Riding through the dark for hour after hour is a peculiar sensation. At times you start to think that you should be in bed. A little drifting off takes place.
For about half an hour I thought I was silently following Dave, before realising that the pattern of lights was wrong. As I pulled up a little closer I realised that this bike had a set of panniers and not the Super C Audax bag David has been using of late.
Realising he couldn't be behind me I put my foot down and overtook the next twenty or so riders over the next couple of miles. I pulled up alongside him relieved not to have lost the only rider in our group to have completed this ride or knew where we were going.
"Where's Warren?" he said
"I'm right behind you"
Warren had been riding on my wheel when I took off and just thought I fancied going a bit quicker so had tagged along.
The strangest sight of the night could have been awarded to many (Many) things, but I think it has to go to a half hour traffic jam around some roadworks. We queued for ages to cross a makeshift pedestrian bridge over the roadworks only pausing to consider whether it was designed for 50 riders and bikes ata a time afterwards.
From here on in I made sure I could see either David or Warren's lights. They are always a bit quicker than me plus as I have no sense of direction I figured it's for the best.
We stopped at the official food stop to consume further nourishment. This was down a quiet residential road at a community centre. A couple of hundred riders eating quietly in the car park.
Once past the 100km point the night seemed to just rush by...
As the sun came up we hit a bank of fog, which decreased visibility to almost zero. Fog turned to light rain which made grip, baking and visibility (I had no glasses on) considerations.
We stopped by a lake, where locked toilets and the lack of bacon alternatives made us press on for a rumour of a tea stop half an hour further on. An hour later (or maybe half an hour for Froome) we came across a house selling veggie or meat sausages in a bun and tea. I could've wept.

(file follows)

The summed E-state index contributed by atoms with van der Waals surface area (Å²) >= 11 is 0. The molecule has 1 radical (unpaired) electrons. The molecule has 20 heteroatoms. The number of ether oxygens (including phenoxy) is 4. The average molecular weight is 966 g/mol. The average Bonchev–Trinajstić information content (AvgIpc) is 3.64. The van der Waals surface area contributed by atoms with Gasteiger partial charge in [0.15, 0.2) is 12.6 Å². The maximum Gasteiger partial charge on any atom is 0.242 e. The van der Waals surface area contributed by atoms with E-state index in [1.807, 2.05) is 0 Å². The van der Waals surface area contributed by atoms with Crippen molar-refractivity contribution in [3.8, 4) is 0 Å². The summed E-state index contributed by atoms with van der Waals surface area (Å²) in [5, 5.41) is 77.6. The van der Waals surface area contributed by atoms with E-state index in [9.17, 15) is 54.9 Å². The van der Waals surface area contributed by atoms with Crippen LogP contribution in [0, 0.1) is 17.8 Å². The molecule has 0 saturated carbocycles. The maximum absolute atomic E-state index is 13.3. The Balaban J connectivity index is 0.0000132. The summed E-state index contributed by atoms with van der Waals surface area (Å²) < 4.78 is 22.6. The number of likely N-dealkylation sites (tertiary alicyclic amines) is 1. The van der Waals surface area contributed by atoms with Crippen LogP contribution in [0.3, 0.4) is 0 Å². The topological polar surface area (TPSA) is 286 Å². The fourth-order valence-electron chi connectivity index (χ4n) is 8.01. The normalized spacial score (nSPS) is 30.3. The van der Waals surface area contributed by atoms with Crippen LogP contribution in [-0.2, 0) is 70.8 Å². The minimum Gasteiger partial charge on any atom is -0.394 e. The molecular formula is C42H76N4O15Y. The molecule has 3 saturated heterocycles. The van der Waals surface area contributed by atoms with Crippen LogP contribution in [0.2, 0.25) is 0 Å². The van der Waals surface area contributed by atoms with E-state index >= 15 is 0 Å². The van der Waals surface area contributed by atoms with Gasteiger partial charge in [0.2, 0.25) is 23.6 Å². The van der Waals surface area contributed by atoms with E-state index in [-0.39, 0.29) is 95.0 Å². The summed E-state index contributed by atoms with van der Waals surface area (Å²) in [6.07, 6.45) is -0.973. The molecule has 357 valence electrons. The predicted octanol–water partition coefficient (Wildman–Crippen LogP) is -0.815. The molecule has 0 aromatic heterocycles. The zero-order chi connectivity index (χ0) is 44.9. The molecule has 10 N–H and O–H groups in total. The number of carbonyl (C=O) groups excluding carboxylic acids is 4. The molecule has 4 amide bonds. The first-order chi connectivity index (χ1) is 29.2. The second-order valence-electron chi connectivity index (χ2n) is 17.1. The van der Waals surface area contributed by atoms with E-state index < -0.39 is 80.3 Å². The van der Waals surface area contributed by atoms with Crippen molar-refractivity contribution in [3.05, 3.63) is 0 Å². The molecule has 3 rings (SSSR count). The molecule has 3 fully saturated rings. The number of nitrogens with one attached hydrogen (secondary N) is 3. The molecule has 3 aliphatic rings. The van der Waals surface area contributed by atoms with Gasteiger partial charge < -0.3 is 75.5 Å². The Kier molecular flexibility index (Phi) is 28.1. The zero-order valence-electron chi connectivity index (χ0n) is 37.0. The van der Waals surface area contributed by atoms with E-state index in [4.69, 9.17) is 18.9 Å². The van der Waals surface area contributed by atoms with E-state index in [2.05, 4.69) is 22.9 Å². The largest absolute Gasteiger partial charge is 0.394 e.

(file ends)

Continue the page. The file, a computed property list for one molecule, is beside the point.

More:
By now it was morning and riders coming back the the other way started to become more common. Our estimated finish time was getting progressively later.
People were now out on the streets to cheer us along in their quietest 7 O'clock in the morning voices. The miles ticked by and we finally saw signs to Dunwich about 20 miles further on. I can't say I wasn't relieved.
We tagged along with a guy on a fixie who had lost his friends for a bit before losong him on a hill. The miles flew by in the fog and damp.
We arrived in Dunwich at 09:27 a whole 13:10:57 after we set off . Admittedly we spent a lot more time off of the bikes than I expected to and there was a wind but that was an extraordinarily large amount of time to take to do the distance.
Warren headed straight back on the bus, whilst David and I partook of breakfast in the peculiar little cafe on the beach. All thoughts of a swim and a change of clothes were out of the window.
Claire and her friends who'd been at Lattitude dropped in for a post-breakfast pint before we got the coach home.
All credit to Southwark Cyclists. There was a lorry space and a coach space for me and I got back to London (having to eat my emergency falafel en-route) without much in the way of a hitch at all.
"Will I do it again?"
Yes I think I will, but for now there was still the ride home